Healthy diets are considered the backbone of well-being among individuals, although there are various ideologies regarding what entails nutritious food. Goldstein (1998) asserts that carbohydrates have the problem of being soluble in adipose and make people fat as opposed to the common notion that meat makes people fat. Likewise, DitchTheCarbs.com (n.d.) contends that carbohydrates contain unhealthy fat content which can enhance ill-health and weight gain. Essentially, the two papers all indicate that high consumption of carbs has negative implications on the health of an individual. However, there is more to being healthy than just managing the intake of carbs per meal.
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One of the major determinants of healthy living is a consistently balanced diet, which includes carbs, proteins, vitamins, and microelements provided in salts and other products. Although it is important to monitor the portion of each nutrient consumed, focusing on one item may not be beneficial in the end. Goldstein’s assertion on the deficiency approach is indeed practical in striving to stay fit. There is a need to understand how each of the food components works in the body because it will help create a long-lasting menu. At the same time, a healthy diet without physical exercise may be impractical. Although many of the modern diseases are attributable to high-fat consumption as portrayed by DitchTheCarbs.com, a sedentary lifestyle has become a major problem in societies. Concurrently, keeping fit will require routine jogging and stretching to help the body break down the unhealthy fats from each component.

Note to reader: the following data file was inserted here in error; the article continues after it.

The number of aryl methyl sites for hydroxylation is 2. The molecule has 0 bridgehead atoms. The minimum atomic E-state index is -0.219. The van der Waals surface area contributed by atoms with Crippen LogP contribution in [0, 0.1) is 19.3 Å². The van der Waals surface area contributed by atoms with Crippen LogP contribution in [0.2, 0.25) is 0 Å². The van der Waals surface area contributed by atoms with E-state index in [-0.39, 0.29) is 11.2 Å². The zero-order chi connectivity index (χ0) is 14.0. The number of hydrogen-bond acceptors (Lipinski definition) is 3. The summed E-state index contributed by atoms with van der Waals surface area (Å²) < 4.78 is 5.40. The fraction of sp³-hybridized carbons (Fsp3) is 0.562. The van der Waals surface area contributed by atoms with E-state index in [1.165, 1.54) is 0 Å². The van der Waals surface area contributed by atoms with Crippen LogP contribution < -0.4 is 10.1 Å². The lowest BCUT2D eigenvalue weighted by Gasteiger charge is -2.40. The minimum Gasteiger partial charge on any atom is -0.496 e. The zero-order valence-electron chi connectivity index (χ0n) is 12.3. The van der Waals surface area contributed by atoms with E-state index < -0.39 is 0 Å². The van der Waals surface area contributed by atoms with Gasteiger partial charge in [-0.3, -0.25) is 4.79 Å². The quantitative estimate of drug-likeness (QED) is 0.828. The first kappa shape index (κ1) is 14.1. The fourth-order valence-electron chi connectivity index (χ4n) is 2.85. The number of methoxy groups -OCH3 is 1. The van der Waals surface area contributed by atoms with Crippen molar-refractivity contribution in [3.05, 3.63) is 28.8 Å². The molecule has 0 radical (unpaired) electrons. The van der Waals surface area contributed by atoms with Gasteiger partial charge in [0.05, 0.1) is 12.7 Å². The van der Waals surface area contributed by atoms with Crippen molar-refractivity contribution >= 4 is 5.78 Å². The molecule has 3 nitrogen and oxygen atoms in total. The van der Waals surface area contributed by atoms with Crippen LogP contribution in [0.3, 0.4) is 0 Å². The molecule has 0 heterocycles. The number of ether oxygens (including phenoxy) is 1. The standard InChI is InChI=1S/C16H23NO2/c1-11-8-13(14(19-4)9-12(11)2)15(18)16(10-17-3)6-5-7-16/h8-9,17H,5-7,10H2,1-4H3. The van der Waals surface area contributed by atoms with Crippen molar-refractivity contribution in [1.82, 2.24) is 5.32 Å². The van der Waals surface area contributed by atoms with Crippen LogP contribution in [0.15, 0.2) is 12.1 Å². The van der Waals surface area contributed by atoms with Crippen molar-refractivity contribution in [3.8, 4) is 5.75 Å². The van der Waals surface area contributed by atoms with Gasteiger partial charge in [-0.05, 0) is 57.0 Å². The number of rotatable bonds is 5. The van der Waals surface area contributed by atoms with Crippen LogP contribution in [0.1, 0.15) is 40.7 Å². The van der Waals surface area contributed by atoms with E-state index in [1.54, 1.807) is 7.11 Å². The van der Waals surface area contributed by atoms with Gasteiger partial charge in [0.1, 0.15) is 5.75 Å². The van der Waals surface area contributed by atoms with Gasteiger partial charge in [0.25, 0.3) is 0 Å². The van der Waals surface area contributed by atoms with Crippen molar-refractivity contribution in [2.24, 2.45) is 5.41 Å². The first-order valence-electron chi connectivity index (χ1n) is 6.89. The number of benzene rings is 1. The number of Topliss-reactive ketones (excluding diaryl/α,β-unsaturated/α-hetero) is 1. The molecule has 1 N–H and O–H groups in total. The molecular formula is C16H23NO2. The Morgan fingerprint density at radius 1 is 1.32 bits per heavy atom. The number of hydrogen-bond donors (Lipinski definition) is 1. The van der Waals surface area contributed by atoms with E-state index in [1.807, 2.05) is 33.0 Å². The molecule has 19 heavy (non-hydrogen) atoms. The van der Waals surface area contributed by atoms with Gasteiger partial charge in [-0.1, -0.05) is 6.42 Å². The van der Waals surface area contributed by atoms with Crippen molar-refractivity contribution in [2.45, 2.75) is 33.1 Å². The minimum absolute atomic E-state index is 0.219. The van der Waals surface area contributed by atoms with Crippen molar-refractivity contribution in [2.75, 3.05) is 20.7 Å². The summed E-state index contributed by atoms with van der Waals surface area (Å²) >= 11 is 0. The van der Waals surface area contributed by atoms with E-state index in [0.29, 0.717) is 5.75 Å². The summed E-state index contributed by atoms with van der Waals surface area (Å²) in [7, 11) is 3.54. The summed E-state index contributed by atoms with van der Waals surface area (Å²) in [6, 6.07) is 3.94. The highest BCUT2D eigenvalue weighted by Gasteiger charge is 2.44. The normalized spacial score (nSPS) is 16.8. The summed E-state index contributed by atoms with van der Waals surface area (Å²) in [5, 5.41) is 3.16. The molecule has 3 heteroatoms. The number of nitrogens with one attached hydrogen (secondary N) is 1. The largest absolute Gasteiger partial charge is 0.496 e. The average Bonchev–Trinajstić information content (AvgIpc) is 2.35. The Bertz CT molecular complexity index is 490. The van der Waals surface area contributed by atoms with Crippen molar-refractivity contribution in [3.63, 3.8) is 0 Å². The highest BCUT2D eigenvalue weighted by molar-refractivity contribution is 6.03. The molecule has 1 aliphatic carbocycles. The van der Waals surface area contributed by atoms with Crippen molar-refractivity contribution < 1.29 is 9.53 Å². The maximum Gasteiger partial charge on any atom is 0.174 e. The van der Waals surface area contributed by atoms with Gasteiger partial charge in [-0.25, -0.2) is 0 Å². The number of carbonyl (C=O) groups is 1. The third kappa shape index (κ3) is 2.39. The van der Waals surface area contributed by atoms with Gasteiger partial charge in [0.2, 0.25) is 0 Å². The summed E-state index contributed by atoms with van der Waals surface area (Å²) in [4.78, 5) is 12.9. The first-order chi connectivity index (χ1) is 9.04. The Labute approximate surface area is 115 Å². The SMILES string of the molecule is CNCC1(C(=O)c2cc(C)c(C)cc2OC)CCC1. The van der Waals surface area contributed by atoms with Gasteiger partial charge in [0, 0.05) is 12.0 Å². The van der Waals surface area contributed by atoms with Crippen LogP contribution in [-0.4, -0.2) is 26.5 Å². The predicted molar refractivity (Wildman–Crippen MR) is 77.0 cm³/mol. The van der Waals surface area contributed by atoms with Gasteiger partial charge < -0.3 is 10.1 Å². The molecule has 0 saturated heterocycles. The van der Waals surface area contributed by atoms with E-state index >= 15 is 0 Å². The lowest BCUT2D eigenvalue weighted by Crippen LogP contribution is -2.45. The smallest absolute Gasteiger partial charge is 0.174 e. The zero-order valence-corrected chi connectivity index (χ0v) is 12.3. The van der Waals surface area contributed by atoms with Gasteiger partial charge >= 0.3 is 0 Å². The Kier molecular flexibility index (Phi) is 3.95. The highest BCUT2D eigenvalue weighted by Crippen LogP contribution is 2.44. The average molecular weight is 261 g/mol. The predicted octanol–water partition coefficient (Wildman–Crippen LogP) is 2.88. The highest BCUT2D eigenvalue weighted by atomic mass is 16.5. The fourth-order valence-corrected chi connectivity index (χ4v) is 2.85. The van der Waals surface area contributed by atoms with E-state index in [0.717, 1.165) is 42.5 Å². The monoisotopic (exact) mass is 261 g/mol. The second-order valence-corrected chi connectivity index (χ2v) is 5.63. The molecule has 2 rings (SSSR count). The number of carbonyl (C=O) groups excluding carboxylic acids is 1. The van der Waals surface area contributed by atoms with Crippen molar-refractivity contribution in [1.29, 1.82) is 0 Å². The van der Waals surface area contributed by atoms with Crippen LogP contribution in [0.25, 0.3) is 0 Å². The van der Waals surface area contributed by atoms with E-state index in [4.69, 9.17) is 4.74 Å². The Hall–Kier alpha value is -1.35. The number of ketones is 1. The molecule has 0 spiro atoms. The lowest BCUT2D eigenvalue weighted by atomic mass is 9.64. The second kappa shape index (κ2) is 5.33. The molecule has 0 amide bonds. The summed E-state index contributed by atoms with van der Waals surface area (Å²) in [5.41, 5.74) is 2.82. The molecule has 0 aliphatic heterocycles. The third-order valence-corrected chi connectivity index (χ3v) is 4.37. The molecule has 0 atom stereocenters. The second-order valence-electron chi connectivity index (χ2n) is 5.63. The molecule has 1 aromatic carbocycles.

To conclude, a wholesome diet should necessarily include balancing all nutrients. At the same time, one needs to keep physical fitness to be healthy. Nonetheless, the debate on diet, carbs, and meat consumption has always depicted contradictory opinions from all sectors, including religion and the healthcare fraternity. In my view, maintaining the scorecard on wellness depends on balancing all components of food and health elements to ensure comprehensive approaches in societies.
How to start a low-carb diet? – 9 things you need to know (n.d). DitchTheCarbs.com. Web.
Goldstein, M. (1998). The zero-carb diet. Owsley “The Bear” Stanley. Just Eat Meat. Web.